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Scientists’ favorite DIY lab equipment, and making lab trash live on

by Linda Wang
March 7, 2020 | A version of this story appeared in Volume 98, Issue 9


Sharing science hacks

This is a photo of a Valentine's Day chocolate box turned into a storage container for fossils.
Credit: Anthony J. Martin
I heart this: “First eat candy. Then do science,” Anthony J. Martin tweeted.

Many scientists will go out of their way to save a few bucks, especially when it comes to improvising with makeshift lab equipment. So when Jacquelyn Gill, an associate professor of paleoecology and plant ecology at the University of Maine, asked on Twitter what everyday household items scientists use for research, she got hundreds of responses.

“When I was a student we used to use a salad strainer to centrifuge crystallization capillaries,” tweeted Tamir Gonen, a professor of biological chemistry and physiology at the University of California, Los Angeles.

Tom Rivas, a graduate student in biochemistry at the University of Colorado Boulder, could identify with that, tweeting that he uses a salad spinner to pulse down his quantitative polymerase chain reaction plates before running them.

“Nail salon lamps for photochemical reactions and cat litter buckets for base baths,” offered Lisa McElwee-White, a chemistry professor at the University of Florida. “And an aquarium pump in a styrofoam beer cooler full of ice water makes a great circulating chiller.” She points out that a chiller can cost a few thousand dollars, whereas a Styrofoam beer cooler can be purchased for as low as $1 from a convenience store.

Alex Speed, an assistant professor of chemistry at Dalhousie University, shared photos of an ice cream bucket and a dog food bowl that he’s used as a cooling bath.

“So many household items are useful for immunohistochemistry!” tweeted Kaitlin Fogg, an assistant professor of bioengineering at Oregon State University. “A vegetable steamer or rice cooker for antigen retrieval, aluminum foil for keeping things protected from light, and Saran Wrap for preventing the blot from drying out during imaging!”

Paleontologist Anthony J. Martin of Emory University said an empty Valentine’s Day chocolate box doubles nicely as a container to store the fossilized insect cocoons he’s studying.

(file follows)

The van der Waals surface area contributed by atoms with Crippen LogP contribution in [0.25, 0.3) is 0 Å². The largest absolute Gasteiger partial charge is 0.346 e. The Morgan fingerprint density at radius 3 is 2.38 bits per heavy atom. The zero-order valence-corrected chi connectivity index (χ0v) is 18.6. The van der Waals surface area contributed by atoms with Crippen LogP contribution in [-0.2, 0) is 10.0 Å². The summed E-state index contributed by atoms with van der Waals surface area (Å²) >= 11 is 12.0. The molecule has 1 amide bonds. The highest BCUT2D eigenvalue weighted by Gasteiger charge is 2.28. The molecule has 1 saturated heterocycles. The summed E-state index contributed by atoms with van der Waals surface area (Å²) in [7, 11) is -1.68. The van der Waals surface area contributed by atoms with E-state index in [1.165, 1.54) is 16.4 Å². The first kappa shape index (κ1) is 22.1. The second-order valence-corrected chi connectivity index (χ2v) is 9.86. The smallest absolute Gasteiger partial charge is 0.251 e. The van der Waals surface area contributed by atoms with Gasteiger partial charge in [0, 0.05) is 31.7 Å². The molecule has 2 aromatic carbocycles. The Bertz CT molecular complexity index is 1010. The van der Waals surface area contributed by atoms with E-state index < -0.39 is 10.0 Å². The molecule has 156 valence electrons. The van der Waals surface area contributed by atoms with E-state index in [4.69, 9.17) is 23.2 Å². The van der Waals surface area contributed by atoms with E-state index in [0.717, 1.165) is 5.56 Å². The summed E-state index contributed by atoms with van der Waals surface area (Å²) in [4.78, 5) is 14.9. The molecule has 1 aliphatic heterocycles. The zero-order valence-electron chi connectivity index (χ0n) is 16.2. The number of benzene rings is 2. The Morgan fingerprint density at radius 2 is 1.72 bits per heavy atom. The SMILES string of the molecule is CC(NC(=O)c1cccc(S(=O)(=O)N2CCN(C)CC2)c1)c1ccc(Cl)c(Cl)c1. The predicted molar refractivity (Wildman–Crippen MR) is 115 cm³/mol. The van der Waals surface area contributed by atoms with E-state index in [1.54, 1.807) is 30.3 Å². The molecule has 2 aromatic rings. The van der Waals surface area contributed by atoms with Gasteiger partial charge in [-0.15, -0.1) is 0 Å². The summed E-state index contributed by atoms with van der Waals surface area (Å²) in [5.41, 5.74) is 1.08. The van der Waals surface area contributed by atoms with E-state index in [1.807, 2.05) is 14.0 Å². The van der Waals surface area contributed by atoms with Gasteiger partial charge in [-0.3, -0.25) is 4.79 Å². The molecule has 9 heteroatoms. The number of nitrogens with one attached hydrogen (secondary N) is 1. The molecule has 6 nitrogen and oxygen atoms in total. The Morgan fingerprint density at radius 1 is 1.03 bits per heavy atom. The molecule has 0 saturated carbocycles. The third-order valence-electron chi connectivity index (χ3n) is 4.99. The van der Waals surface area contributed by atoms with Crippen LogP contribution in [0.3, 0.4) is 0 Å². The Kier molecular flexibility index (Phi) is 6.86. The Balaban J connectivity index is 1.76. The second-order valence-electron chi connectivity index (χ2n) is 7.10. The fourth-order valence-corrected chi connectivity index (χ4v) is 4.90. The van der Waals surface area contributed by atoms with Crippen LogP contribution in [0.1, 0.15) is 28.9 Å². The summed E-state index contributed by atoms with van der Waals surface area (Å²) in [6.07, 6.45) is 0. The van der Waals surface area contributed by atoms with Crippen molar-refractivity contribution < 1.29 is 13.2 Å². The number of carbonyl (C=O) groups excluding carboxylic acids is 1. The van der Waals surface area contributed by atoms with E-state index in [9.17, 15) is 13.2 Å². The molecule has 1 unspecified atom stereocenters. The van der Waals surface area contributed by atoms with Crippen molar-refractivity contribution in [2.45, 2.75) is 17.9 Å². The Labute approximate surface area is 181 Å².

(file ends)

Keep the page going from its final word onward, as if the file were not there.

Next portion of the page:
And Mark Alan Hix, a PhD candidate at the Univeristy of North Texas, said that he’s used an empty Altoids mint tin to do vapor deposition tests. “I’ve gotta figure out how to turn ‘be a broke scientist’ into a line on my CV,” he quipped. “I feel like that’s a good skillset.”


New life for an old flask

One person’s lab trash may be another person’s treasure. Sarah Cady, who manages the Chemical Instrumentation Facility at Iowa State University, recently shared on Twitter a photo of an aquarium made from a 72 L round-bottom flask that had one of its three necks broken off.

This is a photo of a flask that has been converted into a fish tank.
Credit: Sarah Cady
Lab pets: Round-bottom flasks can make nice homes for fish.

“You take something that otherwise would be trash, but you can see its uniqueness and invent a way to reuse it,” she tells Newscripts.

The aquarium is the brainchild of Trond Forre, a scientific glassblower at Iowa State University and a fish aficionado. A local company gave the flask to Forre after learning that it was beyond repair for its intended use: mixing solutions for a water analysis kit.

Instead of letting the flask turn into junk, Forre decided to do something creative with it.

“I thought, ‘You know, that would be a really cool fish tank,’ ” he says.

He got to work smoothing out the neck that had been broken and attached some tubing to pump air into the tank. He placed a beaker, a two-neck round-bottom flask, and a small vacuum manifold inside the main flask. “The fish love it. They’ll actually swim in that round-bottom flask and they’ll get stuck in there for a bit. Or they’ll swim inside the beaker and sit there. It’s pretty cool.”

Cady already has plans for Forre’s next repurposing project: creating a terrarium for her office out of a giant glass carboy.

Linda Wang wrote this week’s column. Please send comments and suggestions to


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